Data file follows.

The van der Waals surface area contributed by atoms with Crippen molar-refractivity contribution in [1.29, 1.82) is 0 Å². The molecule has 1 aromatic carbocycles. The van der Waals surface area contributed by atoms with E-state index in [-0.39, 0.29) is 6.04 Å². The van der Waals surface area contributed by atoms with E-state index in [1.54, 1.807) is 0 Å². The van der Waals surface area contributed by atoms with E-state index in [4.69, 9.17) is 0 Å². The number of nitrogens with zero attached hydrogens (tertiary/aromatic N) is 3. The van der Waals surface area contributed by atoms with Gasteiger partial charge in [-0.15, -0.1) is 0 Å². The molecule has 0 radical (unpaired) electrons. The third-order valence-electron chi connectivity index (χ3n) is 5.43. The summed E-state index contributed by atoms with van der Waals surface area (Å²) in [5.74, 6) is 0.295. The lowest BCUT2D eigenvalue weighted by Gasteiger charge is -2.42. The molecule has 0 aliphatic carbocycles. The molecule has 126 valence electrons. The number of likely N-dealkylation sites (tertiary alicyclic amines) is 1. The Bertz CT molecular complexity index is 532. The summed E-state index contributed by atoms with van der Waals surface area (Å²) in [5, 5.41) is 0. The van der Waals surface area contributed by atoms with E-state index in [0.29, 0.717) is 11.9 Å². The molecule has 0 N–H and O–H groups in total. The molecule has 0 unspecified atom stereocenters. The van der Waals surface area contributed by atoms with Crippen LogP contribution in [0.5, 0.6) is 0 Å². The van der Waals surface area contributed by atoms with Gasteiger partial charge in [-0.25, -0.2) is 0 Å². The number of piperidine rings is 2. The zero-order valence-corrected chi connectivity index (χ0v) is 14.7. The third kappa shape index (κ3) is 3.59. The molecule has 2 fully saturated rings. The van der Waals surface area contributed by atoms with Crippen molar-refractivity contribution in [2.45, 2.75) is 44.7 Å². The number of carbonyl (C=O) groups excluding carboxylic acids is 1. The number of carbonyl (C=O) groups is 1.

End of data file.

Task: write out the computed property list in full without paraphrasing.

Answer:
The van der Waals surface area contributed by atoms with Crippen molar-refractivity contribution in [1.29, 1.82) is 0 Å². The molecule has 1 aromatic carbocycles. The van der Waals surface area contributed by atoms with E-state index in [-0.39, 0.29) is 6.04 Å². The van der Waals surface area contributed by atoms with E-state index in [1.54, 1.807) is 0 Å². The van der Waals surface area contributed by atoms with E-state index in [4.69, 9.17) is 0 Å². The number of nitrogens with zero attached hydrogens (tertiary/aromatic N) is 3. The van der Waals surface area contributed by atoms with Gasteiger partial charge in [-0.15, -0.1) is 0 Å². The molecule has 0 radical (unpaired) electrons. The third-order valence-electron chi connectivity index (χ3n) is 5.43. The summed E-state index contributed by atoms with van der Waals surface area (Å²) in [5.74, 6) is 0.295. The lowest BCUT2D eigenvalue weighted by Gasteiger charge is -2.42. The molecule has 0 aliphatic carbocycles. The molecule has 126 valence electrons. The number of likely N-dealkylation sites (tertiary alicyclic amines) is 1. The Bertz CT molecular complexity index is 532. The summed E-state index contributed by atoms with van der Waals surface area (Å²) in [5, 5.41) is 0. The van der Waals surface area contributed by atoms with E-state index in [0.29, 0.717) is 11.9 Å². The molecule has 0 N–H and O–H groups in total. The molecule has 0 unspecified atom stereocenters. The van der Waals surface area contributed by atoms with Crippen LogP contribution in [0.5, 0.6) is 0 Å². The van der Waals surface area contributed by atoms with Gasteiger partial charge in [-0.25, -0.2) is 0 Å². The number of piperidine rings is 2. The zero-order valence-corrected chi connectivity index (χ0v) is 14.7. The third kappa shape index (κ3) is 3.59. The molecule has 2 fully saturated rings. The van der Waals surface area contributed by atoms with Crippen molar-refractivity contribution in [2.45, 2.75) is 44.7 Å². The number of carbonyl (C=O) groups excluding carboxylic acids is 1. The number of carbonyl (C=O) groups is 1.